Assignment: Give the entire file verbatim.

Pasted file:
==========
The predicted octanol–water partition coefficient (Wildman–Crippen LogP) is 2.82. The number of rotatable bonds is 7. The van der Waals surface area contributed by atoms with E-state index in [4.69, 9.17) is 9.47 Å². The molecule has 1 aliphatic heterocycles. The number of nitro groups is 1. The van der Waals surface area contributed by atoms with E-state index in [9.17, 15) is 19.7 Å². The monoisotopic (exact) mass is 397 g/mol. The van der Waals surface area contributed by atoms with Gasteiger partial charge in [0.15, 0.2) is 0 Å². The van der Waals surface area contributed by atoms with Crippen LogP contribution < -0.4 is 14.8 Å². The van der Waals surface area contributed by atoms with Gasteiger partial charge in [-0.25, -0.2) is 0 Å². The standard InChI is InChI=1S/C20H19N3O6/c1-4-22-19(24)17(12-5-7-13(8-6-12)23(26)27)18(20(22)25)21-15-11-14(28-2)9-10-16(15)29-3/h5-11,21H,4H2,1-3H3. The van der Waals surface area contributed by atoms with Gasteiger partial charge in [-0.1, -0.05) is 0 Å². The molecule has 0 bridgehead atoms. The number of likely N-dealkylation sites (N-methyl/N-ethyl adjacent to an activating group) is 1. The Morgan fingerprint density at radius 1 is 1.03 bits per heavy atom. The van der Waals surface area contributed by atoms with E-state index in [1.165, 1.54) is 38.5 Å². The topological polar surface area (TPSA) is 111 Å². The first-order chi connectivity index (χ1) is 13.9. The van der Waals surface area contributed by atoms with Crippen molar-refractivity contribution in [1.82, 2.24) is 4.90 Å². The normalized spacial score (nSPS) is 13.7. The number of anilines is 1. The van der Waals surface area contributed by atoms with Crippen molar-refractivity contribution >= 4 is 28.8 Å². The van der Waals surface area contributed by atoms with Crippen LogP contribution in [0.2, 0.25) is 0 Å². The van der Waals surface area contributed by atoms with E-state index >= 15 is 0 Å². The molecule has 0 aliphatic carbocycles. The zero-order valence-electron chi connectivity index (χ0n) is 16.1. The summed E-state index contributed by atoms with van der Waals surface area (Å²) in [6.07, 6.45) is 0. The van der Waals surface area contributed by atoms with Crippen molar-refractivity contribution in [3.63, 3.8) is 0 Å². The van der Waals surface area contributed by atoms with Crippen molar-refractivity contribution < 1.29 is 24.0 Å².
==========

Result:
The predicted octanol–water partition coefficient (Wildman–Crippen LogP) is 2.82. The number of rotatable bonds is 7. The van der Waals surface area contributed by atoms with E-state index in [4.69, 9.17) is 9.47 Å². The molecule has 1 aliphatic heterocycles. The number of nitro groups is 1. The van der Waals surface area contributed by atoms with E-state index in [9.17, 15) is 19.7 Å². The monoisotopic (exact) mass is 397 g/mol. The van der Waals surface area contributed by atoms with Gasteiger partial charge in [0.15, 0.2) is 0 Å². The van der Waals surface area contributed by atoms with Crippen LogP contribution < -0.4 is 14.8 Å². The van der Waals surface area contributed by atoms with Gasteiger partial charge in [-0.25, -0.2) is 0 Å². The standard InChI is InChI=1S/C20H19N3O6/c1-4-22-19(24)17(12-5-7-13(8-6-12)23(26)27)18(20(22)25)21-15-11-14(28-2)9-10-16(15)29-3/h5-11,21H,4H2,1-3H3. The van der Waals surface area contributed by atoms with Gasteiger partial charge in [-0.1, -0.05) is 0 Å². The molecule has 0 bridgehead atoms. The number of likely N-dealkylation sites (N-methyl/N-ethyl adjacent to an activating group) is 1. The Morgan fingerprint density at radius 1 is 1.03 bits per heavy atom. The van der Waals surface area contributed by atoms with E-state index in [1.165, 1.54) is 38.5 Å². The topological polar surface area (TPSA) is 111 Å². The first-order chi connectivity index (χ1) is 13.9. The van der Waals surface area contributed by atoms with Crippen molar-refractivity contribution in [1.82, 2.24) is 4.90 Å². The normalized spacial score (nSPS) is 13.7. The number of anilines is 1. The van der Waals surface area contributed by atoms with Crippen molar-refractivity contribution >= 4 is 28.8 Å². The van der Waals surface area contributed by atoms with Crippen LogP contribution in [0.2, 0.25) is 0 Å². The van der Waals surface area contributed by atoms with E-state index >= 15 is 0 Å². The molecule has 0 aliphatic carbocycles. The zero-order valence-electron chi connectivity index (χ0n) is 16.1. The summed E-state index contributed by atoms with van der Waals surface area (Å²) in [6.07, 6.45) is 0. The van der Waals surface area contributed by atoms with Crippen molar-refractivity contribution in [3.63, 3.8) is 0 Å². The van der Waals surface area contributed by atoms with Crippen molar-refractivity contribution < 1.29 is 24.0 Å².